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Grotjahn, M. (1950). Adaptation: Edited by John Romano, M.D. Ithaca: Cornell University Press, 1949. 113 pp.. Psychoanal Q., 19:427.

(1950). Psychoanalytic Quarterly, 19:427

Adaptation: Edited by John Romano, M.D. Ithaca: Cornell University Press, 1949. 113 pp.

Review by:
Martin Grotjahn

In the introduction to this beautifully printed book, John Romano states: 'Psychiatry, like social anthropology, is currently engaged in attempting to bridge the gap between the physical and biological sciences on the one end, and the social sciences on the other'. Adaptation to life on various levels has been chosen as the theme, because this central concept is a girder in the bridge between these fields of science.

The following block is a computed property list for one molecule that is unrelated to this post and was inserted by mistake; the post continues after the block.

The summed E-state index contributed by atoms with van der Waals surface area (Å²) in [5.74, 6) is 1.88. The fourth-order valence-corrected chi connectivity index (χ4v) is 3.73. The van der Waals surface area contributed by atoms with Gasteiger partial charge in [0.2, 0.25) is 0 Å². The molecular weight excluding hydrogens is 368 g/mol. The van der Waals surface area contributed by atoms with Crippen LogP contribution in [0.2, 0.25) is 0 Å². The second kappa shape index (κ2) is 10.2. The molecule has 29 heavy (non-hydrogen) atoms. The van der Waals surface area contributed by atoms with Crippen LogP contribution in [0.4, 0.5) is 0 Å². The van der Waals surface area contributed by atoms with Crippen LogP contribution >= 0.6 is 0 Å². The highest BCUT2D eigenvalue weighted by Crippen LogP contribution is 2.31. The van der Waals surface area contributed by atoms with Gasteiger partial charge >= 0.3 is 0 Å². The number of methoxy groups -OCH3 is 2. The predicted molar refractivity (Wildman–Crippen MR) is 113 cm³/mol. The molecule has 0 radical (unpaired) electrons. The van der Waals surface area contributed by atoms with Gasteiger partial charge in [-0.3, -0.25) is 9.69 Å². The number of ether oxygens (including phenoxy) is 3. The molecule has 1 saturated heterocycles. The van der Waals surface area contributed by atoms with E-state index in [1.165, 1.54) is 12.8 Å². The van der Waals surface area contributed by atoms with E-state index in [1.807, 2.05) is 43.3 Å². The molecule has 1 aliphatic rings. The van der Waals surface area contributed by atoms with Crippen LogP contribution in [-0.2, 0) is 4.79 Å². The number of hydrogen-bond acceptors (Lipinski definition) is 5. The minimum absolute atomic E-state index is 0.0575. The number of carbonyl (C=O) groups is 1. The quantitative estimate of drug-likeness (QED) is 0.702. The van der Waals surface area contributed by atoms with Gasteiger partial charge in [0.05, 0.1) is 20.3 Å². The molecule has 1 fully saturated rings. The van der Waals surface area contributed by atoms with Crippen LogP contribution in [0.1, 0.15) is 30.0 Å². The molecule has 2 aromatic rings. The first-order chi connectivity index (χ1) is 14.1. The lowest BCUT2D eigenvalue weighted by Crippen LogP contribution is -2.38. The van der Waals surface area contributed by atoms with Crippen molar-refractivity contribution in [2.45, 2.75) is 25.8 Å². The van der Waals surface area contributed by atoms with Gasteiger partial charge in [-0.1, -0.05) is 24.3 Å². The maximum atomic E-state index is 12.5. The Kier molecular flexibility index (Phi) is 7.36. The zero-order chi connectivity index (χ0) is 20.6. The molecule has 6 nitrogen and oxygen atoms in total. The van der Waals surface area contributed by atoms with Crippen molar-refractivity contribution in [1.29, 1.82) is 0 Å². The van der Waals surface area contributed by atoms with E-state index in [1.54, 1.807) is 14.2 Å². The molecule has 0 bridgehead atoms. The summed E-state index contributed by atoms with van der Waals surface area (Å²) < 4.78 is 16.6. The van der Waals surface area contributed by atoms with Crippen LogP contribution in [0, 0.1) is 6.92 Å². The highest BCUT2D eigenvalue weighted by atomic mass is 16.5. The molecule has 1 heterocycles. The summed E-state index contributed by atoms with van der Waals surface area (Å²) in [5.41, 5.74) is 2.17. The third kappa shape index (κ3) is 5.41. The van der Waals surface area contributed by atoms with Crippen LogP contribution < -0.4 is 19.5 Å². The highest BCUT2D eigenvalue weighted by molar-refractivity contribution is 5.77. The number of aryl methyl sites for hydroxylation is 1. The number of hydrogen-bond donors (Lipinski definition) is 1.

Paul Weiss, the zoologist, Homer W. Smith, the physiologist, Howard S. Liddell, the psychobiologist, and Clyde Kluckhohn, the anthropologist, present four interpretations of the phenomenon of adaptation in four different chapters. Of special interest for the analytically-minded reader is a contribution by Lawrence S. Kubie, who diagnosed himself as a 'doubting Thomas' and as such, carefully and cautiously picks his way through the thorny bushes of analytic theory. Under the title of The Neurotic Potential and Human Adaptation, Kubie concludes that when most of the determining psychological forces are conscious, the resulting conduct will merit being called normal, because it will be free to learn and capable of adapting flexibly to changing external realities. Where unconscious forces dominate, or where conscious and unconscious forces pursue incompatible goals, the behavior which results will deserve to be called 'neurotic'. Such behavior will be a rigid, repetitive, unadaptive, ineffectual compromise. It will not serve the needs of the conscious nor the unconscious human potentials.

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